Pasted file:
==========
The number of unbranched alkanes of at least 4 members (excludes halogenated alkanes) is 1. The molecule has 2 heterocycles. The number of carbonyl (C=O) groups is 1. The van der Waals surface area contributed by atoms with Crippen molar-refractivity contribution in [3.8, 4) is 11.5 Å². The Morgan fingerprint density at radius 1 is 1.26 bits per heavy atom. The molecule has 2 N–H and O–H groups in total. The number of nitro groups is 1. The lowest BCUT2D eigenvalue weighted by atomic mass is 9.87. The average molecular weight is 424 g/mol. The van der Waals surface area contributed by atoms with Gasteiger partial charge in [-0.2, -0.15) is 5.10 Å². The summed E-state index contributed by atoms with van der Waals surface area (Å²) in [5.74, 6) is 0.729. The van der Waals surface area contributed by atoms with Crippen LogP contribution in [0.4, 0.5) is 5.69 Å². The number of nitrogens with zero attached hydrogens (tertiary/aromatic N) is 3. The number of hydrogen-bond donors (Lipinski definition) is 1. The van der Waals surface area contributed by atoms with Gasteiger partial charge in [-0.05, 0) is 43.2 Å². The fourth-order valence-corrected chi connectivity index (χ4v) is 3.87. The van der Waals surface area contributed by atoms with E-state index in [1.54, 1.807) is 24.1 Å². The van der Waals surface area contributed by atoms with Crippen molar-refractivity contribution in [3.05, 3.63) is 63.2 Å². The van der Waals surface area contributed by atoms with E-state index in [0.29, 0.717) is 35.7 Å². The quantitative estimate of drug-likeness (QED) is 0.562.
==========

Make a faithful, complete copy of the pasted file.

The number of unbranched alkanes of at least 4 members (excludes halogenated alkanes) is 1. The molecule has 2 heterocycles. The number of carbonyl (C=O) groups is 1. The van der Waals surface area contributed by atoms with Crippen molar-refractivity contribution in [3.8, 4) is 11.5 Å². The Morgan fingerprint density at radius 1 is 1.26 bits per heavy atom. The molecule has 2 N–H and O–H groups in total. The number of nitro groups is 1. The lowest BCUT2D eigenvalue weighted by atomic mass is 9.87. The average molecular weight is 424 g/mol. The van der Waals surface area contributed by atoms with Gasteiger partial charge in [-0.2, -0.15) is 5.10 Å². The summed E-state index contributed by atoms with van der Waals surface area (Å²) in [5.74, 6) is 0.729. The van der Waals surface area contributed by atoms with Crippen LogP contribution in [0.4, 0.5) is 5.69 Å². The number of nitrogens with zero attached hydrogens (tertiary/aromatic N) is 3. The number of hydrogen-bond donors (Lipinski definition) is 1. The van der Waals surface area contributed by atoms with Gasteiger partial charge in [-0.05, 0) is 43.2 Å². The fourth-order valence-corrected chi connectivity index (χ4v) is 3.87. The van der Waals surface area contributed by atoms with E-state index in [1.54, 1.807) is 24.1 Å². The van der Waals surface area contributed by atoms with Crippen molar-refractivity contribution in [3.05, 3.63) is 63.2 Å². The van der Waals surface area contributed by atoms with E-state index in [0.29, 0.717) is 35.7 Å². The quantitative estimate of drug-likeness (QED) is 0.562.